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May 1960

Respiratory and Cardiovascular Responses to Experimental Cerebral Emboli

Author Affiliations

Winston-Salem, N.C.
From the Sections of Neurology and Neurosurgery and the Department of Pathology of the Bowman Gray School of Medicine of Wake Forest College.

AMA Arch Neurol. 1960;2(5):556-564. doi:10.1001/archneur.1960.03840110070009

In previous experiments19 induced cerebral embolism in animals resulted in marked fluctuations in arterial and venous pressure and respiratory rate. Death often occurred within a few minutes after the injection of emboli.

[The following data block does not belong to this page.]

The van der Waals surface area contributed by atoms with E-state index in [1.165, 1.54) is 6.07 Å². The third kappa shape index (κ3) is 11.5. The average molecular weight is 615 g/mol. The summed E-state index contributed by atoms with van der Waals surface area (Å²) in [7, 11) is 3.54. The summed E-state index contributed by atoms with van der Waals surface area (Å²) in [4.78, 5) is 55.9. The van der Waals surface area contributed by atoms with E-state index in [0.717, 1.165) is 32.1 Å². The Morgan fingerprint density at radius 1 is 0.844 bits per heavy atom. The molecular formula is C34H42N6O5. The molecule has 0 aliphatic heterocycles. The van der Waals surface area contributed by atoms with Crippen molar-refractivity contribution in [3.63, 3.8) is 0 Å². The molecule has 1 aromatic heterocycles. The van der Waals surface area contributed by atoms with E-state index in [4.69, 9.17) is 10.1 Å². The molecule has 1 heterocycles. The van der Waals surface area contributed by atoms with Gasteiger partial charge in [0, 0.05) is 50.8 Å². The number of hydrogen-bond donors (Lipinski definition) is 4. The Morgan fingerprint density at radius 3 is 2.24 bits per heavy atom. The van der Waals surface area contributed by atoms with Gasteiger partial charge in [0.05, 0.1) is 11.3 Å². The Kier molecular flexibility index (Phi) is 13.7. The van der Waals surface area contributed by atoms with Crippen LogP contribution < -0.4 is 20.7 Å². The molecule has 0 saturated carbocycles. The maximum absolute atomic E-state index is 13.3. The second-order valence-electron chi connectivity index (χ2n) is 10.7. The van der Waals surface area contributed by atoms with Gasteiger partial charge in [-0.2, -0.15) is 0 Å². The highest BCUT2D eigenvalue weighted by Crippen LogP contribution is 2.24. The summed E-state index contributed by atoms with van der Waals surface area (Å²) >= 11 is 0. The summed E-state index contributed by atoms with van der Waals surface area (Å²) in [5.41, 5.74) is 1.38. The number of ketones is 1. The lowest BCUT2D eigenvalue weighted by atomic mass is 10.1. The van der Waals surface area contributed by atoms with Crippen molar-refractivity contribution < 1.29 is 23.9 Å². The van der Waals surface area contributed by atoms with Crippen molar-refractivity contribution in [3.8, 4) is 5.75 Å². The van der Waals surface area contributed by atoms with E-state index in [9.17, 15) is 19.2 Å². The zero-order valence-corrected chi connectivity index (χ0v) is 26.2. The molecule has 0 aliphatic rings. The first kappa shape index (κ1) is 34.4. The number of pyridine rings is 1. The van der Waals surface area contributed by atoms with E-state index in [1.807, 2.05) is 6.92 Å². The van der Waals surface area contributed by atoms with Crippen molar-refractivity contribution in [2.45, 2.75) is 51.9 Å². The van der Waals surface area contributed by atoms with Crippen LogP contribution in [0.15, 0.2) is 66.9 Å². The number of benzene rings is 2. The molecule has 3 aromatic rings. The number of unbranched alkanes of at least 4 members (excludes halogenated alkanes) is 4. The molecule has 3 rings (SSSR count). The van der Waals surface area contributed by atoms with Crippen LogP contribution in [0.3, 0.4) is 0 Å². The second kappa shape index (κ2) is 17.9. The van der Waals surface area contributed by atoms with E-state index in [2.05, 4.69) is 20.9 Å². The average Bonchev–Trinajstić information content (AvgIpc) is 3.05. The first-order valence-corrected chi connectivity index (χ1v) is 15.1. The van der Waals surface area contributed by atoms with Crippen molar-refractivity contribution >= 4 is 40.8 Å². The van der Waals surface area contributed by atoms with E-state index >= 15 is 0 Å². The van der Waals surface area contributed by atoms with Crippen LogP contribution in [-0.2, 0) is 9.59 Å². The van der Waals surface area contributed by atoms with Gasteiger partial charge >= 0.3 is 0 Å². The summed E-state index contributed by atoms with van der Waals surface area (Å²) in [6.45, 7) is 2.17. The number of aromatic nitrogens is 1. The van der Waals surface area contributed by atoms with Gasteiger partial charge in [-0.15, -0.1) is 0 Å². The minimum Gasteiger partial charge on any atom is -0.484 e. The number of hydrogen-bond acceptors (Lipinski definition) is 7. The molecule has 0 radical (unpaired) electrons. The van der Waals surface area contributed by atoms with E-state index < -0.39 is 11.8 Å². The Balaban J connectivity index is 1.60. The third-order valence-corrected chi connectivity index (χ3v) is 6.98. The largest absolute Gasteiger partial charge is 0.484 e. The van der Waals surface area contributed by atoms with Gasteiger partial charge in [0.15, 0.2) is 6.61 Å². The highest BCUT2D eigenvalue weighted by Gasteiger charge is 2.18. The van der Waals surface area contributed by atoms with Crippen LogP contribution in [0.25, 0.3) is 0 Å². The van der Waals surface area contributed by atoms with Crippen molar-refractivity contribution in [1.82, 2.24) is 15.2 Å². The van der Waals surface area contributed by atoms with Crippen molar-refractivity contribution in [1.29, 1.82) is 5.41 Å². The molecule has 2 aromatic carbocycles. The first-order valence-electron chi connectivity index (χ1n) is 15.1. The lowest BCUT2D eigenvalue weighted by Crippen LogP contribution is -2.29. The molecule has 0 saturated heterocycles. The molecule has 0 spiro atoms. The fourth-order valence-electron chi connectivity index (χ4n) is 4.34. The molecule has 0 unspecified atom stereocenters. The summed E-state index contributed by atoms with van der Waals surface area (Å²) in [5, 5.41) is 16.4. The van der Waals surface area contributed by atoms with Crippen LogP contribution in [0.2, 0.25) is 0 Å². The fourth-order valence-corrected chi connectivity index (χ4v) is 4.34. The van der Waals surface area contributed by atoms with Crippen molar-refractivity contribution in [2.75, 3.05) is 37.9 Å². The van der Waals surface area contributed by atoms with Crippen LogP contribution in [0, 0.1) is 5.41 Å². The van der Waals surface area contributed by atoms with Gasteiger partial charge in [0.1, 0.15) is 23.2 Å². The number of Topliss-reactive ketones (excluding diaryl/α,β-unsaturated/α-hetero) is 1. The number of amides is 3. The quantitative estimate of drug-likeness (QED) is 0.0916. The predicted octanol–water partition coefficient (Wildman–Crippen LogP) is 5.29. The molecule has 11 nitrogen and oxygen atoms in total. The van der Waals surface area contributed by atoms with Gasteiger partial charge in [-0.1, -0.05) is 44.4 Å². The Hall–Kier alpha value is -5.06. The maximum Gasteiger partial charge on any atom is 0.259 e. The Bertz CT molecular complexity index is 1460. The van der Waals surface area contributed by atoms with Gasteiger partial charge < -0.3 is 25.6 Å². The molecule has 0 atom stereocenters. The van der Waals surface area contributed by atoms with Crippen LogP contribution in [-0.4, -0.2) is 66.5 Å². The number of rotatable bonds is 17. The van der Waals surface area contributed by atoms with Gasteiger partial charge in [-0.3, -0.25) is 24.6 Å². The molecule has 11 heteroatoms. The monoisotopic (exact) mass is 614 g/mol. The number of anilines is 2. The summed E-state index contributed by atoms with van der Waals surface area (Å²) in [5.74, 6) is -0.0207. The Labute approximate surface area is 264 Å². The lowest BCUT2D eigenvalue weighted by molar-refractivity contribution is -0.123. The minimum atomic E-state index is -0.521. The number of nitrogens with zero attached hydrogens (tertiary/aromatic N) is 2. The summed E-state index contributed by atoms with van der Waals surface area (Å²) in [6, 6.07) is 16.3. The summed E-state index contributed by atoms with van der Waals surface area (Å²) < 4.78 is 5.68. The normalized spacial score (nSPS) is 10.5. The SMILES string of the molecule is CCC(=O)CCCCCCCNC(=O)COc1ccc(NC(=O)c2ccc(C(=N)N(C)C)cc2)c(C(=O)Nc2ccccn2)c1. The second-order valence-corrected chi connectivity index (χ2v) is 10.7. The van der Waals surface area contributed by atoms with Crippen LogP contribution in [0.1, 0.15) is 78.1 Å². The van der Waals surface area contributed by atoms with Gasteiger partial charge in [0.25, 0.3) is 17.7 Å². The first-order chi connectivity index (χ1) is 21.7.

The experiments discussed in this paper were designed to determine the extent of these circulatory and respiratory changes and to explain the cause of sudden death. Embolic material was injected into the internal carotid artery of dogs while the electrocardiogram (ECG), respirations, and arterial, venous, and cerebrospinal fluid (CSF) pressures were continuously recorded. A primary effect on respiration was noted in each experiment, with secondary effects on the vascular and CSF pressures and the ECG.

Materials and Methods  Seventeen stock dogs were used, ranging from 11 to 26 kg. They were anesthetized with intravenous pentobarbital sodium without premedication. The barbiturate was given in a dose of 30 mg. per kilogram of body weight.Three Sanborn transducers and